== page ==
Discussing the avoidance of pains and the seeking of pleasures, St. Thomas says:
I answer that, The desire for pleasure is of itself more eager than the shunning of sorrow. The reason of this is that the cause of pleasure is a suitable good; while the cause of pain or sorrow is an unsuitable evil. Now it happens that a certain good is suitable without any repugnance at all: but it is not possible for any evil to be so unsuitable as not to be suitable in some way. Wherefore pleasure can be entire and perfect: whereas sorrow is always partial. Therefore desire for pleasure is naturally greater than the shunning of sorrow. Another reason is because the good, which is the object of pleasure, is sought for its own sake: whereas the evil, which is the object of sorrow, is to be shunned as being a privation of good: and that which is by reason of itself is stronger than that which is by reason of something else. Moreover we find a confirmation of this in natural movements. For every natural movement is more intense in the end, when a thing approaches the term that is suitable to its nature, than at the beginning, when it leaves the term that is unsuitable to its nature: as though nature were more eager in tending to what is suitable to it, than in shunning what is unsuitable. Therefore the inclination of the appetitive power is, of itself, more eager in tending to pleasure than in shunning sorrow.
But it happens accidentally that a man shuns sorrow more eagerly than he seeks pleasure: and this for three reasons. First, on the part of the apprehension. Because, as Augustine says (De Trin. x, 12), “love is felt more keenly, when we lack that which we love.” Now from the lack of what we love, sorrow results, which is caused either by the loss of some loved good, or by the presence of some contrary evil. But pleasure suffers no lack of the good loved, for it rests in possession of it. Since then love is the cause of pleasure and sorrow, the latter is more the shunned, according as love is the more keenly felt on account of that which is contrary to it. Secondly, on the part of the cause of sorrow or pain, which cause is repugnant to a good that is more loved than the good in which we take pleasure. For we love the natural well-being of the body more than the pleasure of eating: and consequently we would leave the pleasure of eating and the like, from fear of the pain occasioned by blows or other such causes, which are contrary to the well-being of the body. Thirdly, on the part of the effect: namely, in so far as sorrow hinders not only one pleasure, but all.
He adds in response to a saying of St. Augustine,
The saying of Augustine that “sorrow is shunned more than pleasure is sought” is true accidentally but not simply. And this is clear from what he says after: “Since we see that the most savage animals are deterred from the greatest pleasures by fear of pain,” which pain is contrary to life which is loved above all.
In other words, people avoid physical pain because it is related to damage to the body and ultimately to death, and great physical pain to great damage and thus possibly immediate death. In this sense, people will avoid such pain first, in preference to seeking any physical pleasure.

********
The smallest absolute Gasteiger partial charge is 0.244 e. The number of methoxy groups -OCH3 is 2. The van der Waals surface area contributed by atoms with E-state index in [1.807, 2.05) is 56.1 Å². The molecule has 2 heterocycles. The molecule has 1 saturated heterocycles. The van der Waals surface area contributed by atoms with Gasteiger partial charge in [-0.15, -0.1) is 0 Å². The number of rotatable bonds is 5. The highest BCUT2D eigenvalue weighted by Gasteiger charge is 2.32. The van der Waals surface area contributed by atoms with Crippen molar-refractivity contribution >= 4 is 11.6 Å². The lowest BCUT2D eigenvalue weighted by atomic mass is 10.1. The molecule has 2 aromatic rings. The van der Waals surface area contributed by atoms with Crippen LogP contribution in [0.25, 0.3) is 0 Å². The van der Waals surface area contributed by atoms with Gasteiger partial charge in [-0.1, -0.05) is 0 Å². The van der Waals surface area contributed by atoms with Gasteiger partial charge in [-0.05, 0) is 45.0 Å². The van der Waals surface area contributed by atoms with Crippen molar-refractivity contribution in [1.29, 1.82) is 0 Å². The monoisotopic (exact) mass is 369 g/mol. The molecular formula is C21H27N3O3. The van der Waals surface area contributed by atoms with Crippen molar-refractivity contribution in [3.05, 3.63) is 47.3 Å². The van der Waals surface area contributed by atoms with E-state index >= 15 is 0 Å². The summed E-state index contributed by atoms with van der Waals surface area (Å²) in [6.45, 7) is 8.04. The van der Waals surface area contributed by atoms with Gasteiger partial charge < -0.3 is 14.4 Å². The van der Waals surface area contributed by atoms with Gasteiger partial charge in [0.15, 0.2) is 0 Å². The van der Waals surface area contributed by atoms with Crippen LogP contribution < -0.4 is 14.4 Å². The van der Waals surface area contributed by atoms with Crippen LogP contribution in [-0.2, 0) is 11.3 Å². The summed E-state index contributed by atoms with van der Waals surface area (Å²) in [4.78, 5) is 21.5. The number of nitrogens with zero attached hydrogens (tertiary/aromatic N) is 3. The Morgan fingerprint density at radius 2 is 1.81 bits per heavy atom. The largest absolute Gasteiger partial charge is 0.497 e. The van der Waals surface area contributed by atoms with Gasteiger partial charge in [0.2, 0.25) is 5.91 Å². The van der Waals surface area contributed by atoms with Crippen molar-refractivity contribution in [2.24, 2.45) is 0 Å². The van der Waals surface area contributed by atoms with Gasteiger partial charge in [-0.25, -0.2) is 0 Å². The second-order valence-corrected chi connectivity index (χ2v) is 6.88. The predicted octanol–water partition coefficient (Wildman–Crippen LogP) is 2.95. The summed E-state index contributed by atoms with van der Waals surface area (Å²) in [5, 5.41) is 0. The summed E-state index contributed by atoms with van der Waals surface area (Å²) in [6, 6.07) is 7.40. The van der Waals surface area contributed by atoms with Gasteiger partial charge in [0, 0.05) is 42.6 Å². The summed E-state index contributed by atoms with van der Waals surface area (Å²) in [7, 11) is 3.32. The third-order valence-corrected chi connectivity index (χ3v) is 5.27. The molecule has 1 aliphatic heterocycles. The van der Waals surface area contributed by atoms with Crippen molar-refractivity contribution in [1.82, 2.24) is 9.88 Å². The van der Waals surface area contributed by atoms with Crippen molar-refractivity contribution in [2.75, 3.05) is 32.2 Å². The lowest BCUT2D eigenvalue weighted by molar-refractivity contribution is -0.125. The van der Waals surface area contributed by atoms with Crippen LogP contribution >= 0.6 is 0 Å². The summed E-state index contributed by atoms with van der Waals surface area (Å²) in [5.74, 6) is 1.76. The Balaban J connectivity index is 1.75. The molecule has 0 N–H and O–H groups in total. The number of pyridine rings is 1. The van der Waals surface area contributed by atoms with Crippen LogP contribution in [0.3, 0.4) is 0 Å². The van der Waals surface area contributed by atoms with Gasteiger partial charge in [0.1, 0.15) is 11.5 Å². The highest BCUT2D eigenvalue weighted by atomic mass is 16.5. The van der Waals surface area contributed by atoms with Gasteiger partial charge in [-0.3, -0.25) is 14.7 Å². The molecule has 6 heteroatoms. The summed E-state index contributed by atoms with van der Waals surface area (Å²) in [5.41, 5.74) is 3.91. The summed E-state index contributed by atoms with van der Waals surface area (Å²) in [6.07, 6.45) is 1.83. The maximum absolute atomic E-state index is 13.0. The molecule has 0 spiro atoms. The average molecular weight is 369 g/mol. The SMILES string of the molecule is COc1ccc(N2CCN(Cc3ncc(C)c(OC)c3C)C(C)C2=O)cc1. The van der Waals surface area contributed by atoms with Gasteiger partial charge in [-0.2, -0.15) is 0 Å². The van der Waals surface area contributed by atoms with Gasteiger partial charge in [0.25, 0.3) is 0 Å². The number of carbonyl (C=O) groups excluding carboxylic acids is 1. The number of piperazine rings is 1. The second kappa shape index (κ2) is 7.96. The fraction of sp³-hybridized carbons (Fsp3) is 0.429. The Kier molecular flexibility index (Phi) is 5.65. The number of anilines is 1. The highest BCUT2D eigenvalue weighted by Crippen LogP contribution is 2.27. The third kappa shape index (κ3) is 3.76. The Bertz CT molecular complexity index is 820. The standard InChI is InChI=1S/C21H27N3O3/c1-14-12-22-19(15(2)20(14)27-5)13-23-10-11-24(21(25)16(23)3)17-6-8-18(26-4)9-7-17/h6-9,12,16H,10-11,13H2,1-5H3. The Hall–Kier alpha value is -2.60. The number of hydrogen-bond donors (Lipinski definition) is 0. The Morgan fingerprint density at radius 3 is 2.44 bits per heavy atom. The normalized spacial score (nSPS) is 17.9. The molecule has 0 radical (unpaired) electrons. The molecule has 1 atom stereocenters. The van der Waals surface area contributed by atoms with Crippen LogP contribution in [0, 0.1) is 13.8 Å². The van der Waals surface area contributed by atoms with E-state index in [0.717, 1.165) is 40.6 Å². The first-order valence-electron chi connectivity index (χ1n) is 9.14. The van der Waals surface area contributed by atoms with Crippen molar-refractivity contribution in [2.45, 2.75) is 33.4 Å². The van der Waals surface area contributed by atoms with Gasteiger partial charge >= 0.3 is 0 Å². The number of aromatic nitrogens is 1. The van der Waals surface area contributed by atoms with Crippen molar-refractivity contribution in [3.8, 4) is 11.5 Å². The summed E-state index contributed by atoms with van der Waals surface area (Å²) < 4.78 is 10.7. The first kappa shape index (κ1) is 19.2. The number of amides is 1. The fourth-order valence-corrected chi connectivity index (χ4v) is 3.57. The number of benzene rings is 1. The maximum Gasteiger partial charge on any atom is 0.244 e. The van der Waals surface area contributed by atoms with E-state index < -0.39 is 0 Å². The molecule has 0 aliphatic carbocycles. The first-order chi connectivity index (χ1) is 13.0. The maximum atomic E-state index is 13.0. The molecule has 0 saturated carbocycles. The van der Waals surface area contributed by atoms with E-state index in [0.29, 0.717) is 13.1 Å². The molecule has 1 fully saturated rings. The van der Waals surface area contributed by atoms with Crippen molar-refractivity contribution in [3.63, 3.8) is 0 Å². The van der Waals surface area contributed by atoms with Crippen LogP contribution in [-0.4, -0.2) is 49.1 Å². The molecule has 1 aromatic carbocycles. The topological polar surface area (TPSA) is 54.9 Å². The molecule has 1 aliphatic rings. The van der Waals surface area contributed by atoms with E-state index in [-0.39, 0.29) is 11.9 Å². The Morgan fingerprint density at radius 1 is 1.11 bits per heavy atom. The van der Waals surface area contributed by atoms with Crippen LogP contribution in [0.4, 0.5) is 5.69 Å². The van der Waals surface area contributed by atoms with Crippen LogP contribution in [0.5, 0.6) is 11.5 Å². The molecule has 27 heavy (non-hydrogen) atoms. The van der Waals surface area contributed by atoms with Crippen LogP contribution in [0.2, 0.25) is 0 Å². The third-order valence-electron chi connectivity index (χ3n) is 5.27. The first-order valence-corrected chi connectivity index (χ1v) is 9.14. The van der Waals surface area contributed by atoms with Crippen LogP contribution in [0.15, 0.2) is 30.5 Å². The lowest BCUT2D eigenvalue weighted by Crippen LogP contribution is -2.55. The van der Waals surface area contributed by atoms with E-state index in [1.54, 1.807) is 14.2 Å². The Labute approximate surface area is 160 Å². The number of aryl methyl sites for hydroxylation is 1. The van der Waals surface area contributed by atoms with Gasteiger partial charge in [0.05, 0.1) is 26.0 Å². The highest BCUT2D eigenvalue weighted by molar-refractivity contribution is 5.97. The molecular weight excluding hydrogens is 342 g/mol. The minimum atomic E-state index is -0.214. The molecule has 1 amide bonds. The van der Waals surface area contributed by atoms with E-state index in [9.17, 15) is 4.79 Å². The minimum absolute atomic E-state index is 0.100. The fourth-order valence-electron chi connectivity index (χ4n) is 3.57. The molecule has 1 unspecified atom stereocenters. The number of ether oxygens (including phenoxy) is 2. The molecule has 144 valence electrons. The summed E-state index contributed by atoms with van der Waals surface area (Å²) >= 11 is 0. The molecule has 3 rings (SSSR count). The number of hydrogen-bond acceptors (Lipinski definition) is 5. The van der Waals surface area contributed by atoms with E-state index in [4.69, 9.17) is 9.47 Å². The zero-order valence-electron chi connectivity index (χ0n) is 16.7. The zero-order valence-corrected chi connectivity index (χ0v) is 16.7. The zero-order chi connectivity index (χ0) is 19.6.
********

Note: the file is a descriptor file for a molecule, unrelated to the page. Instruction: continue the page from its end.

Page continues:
Once one has avoided such immediate damage to the body, human nature is preserved in basically two ways, in the individual by way of food and drink, and in the species by reproduction. Thus St. Thomas says that the virtue of temperance is related to the pleasures related to these modes of preservation:
I answer that, As stated above, temperance is about desires and pleasures in the same way as fortitude is about fear and daring. Now fortitude is about fear and daring with respect to the greatest evils whereby nature itself is dissolved; and such are dangers of death. Wherefore in like manner temperance must needs be about desires for the greatest pleasures. And since pleasure results from a natural operation, it is so much the greater according as it results from a more natural operation. Now to animals the most natural operations are those which preserve the nature of the individual by means of meat and drink, and the nature of the species by the union of the sexes. Hence temperance is properly about pleasures of meat and drink and sexual pleasures. Now these pleasures result from the sense of touch. Wherefore it follows that temperance is about pleasures of touch.
Thus we could divide physical pleasures into three kinds: general physical pleasures, such as the feeling of sitting in a comfortable chair, which are not directly related to the preservation of human nature, but are at least opposed to physical pains; pleasures of eating and drinking, which are related to the preservation of the individual; and sexual pleasures, which are related to the preservation of the species.
Just as people will accept the deprivation of physical pleasures in order to avoid pain, so people would accept the deprivation of sexual pleasures in order to avoid starvation.
We could look at this in terms of the more necessary and the better. Avoiding damage to the body is more necessary than nourishment, but nourishment is better; and avoiding the deprivation of nourishment is more necessary than reproduction, but reproduction is better. Consequently the pleasures of food and drink tend to be physically more intense than general physical pleasures, and sexual pleasures more intense than those of food and drink.
One thought on “Ordering Sensible Pains and Pleasures”
[…] As we saw in the previous post, the greatest of physical pleasures are those related to reproduction, and this happens because they are most related to the preservation of nature. Since human beings know truth from sensible things, this results in a very great association of human happiness with sex, marriage, and family life. We can point to various examples of this association. […]